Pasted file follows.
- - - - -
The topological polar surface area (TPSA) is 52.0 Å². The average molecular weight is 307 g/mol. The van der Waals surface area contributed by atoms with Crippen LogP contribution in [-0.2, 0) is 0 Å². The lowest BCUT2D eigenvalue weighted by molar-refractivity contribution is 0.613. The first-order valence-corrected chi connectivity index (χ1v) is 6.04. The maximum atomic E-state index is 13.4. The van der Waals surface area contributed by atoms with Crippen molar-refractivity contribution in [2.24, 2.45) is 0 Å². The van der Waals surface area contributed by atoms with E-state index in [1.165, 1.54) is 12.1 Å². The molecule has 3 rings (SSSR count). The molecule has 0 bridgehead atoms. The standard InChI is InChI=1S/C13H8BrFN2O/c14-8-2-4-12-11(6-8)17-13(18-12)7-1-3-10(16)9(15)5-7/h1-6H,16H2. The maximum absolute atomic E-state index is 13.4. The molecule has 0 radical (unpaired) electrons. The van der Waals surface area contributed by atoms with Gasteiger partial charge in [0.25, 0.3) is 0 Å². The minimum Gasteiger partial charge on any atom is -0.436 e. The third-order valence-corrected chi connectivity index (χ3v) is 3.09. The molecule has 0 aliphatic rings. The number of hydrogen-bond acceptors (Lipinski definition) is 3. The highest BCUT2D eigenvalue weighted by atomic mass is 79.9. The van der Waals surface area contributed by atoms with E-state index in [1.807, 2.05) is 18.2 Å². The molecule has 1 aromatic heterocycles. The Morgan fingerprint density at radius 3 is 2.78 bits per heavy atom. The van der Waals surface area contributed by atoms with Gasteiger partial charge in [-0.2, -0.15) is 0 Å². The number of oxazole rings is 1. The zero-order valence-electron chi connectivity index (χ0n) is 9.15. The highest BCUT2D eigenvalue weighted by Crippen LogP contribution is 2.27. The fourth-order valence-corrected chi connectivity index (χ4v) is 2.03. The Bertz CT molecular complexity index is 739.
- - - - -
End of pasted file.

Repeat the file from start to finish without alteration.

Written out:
The topological polar surface area (TPSA) is 52.0 Å². The average molecular weight is 307 g/mol. The van der Waals surface area contributed by atoms with Crippen LogP contribution in [-0.2, 0) is 0 Å². The lowest BCUT2D eigenvalue weighted by molar-refractivity contribution is 0.613. The first-order valence-corrected chi connectivity index (χ1v) is 6.04. The maximum atomic E-state index is 13.4. The van der Waals surface area contributed by atoms with Crippen molar-refractivity contribution in [2.24, 2.45) is 0 Å². The van der Waals surface area contributed by atoms with E-state index in [1.165, 1.54) is 12.1 Å². The molecule has 3 rings (SSSR count). The molecule has 0 bridgehead atoms. The standard InChI is InChI=1S/C13H8BrFN2O/c14-8-2-4-12-11(6-8)17-13(18-12)7-1-3-10(16)9(15)5-7/h1-6H,16H2. The maximum absolute atomic E-state index is 13.4. The molecule has 0 radical (unpaired) electrons. The van der Waals surface area contributed by atoms with Gasteiger partial charge in [0.25, 0.3) is 0 Å². The minimum Gasteiger partial charge on any atom is -0.436 e. The third-order valence-corrected chi connectivity index (χ3v) is 3.09. The molecule has 0 aliphatic rings. The number of hydrogen-bond acceptors (Lipinski definition) is 3. The highest BCUT2D eigenvalue weighted by atomic mass is 79.9. The van der Waals surface area contributed by atoms with E-state index in [1.807, 2.05) is 18.2 Å². The molecule has 1 aromatic heterocycles. The Morgan fingerprint density at radius 3 is 2.78 bits per heavy atom. The van der Waals surface area contributed by atoms with Gasteiger partial charge in [-0.2, -0.15) is 0 Å². The number of oxazole rings is 1. The zero-order valence-electron chi connectivity index (χ0n) is 9.15. The highest BCUT2D eigenvalue weighted by Crippen LogP contribution is 2.27. The fourth-order valence-corrected chi connectivity index (χ4v) is 2.03. The Bertz CT molecular complexity index is 739.